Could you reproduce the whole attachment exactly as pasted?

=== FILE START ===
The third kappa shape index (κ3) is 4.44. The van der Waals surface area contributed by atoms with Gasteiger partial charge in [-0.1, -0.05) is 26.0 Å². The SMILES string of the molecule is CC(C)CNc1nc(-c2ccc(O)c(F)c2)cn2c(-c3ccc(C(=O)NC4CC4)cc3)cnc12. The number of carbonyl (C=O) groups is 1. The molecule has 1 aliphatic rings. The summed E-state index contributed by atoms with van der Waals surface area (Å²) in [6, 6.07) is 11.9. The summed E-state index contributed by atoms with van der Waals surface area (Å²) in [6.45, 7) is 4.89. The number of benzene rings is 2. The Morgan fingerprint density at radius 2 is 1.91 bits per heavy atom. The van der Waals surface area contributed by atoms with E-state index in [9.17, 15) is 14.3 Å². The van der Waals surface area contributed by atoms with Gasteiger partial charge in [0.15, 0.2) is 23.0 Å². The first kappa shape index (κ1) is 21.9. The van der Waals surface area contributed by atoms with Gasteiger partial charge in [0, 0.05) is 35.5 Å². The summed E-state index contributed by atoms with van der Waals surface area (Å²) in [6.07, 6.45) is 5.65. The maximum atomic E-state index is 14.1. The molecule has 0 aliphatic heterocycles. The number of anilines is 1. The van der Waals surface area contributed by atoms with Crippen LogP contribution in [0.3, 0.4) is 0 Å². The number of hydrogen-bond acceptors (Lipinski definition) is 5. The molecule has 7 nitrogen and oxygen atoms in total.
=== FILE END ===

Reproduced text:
The third kappa shape index (κ3) is 4.44. The van der Waals surface area contributed by atoms with Gasteiger partial charge in [-0.1, -0.05) is 26.0 Å². The SMILES string of the molecule is CC(C)CNc1nc(-c2ccc(O)c(F)c2)cn2c(-c3ccc(C(=O)NC4CC4)cc3)cnc12. The number of carbonyl (C=O) groups is 1. The molecule has 1 aliphatic rings. The summed E-state index contributed by atoms with van der Waals surface area (Å²) in [6, 6.07) is 11.9. The summed E-state index contributed by atoms with van der Waals surface area (Å²) in [6.45, 7) is 4.89. The number of benzene rings is 2. The Morgan fingerprint density at radius 2 is 1.91 bits per heavy atom. The van der Waals surface area contributed by atoms with E-state index in [9.17, 15) is 14.3 Å². The van der Waals surface area contributed by atoms with Gasteiger partial charge in [0.15, 0.2) is 23.0 Å². The first kappa shape index (κ1) is 21.9. The van der Waals surface area contributed by atoms with Gasteiger partial charge in [0, 0.05) is 35.5 Å². The summed E-state index contributed by atoms with van der Waals surface area (Å²) in [6.07, 6.45) is 5.65. The maximum atomic E-state index is 14.1. The molecule has 0 aliphatic heterocycles. The number of anilines is 1. The van der Waals surface area contributed by atoms with Crippen LogP contribution in [0.3, 0.4) is 0 Å². The number of hydrogen-bond acceptors (Lipinski definition) is 5. The molecule has 7 nitrogen and oxygen atoms in total.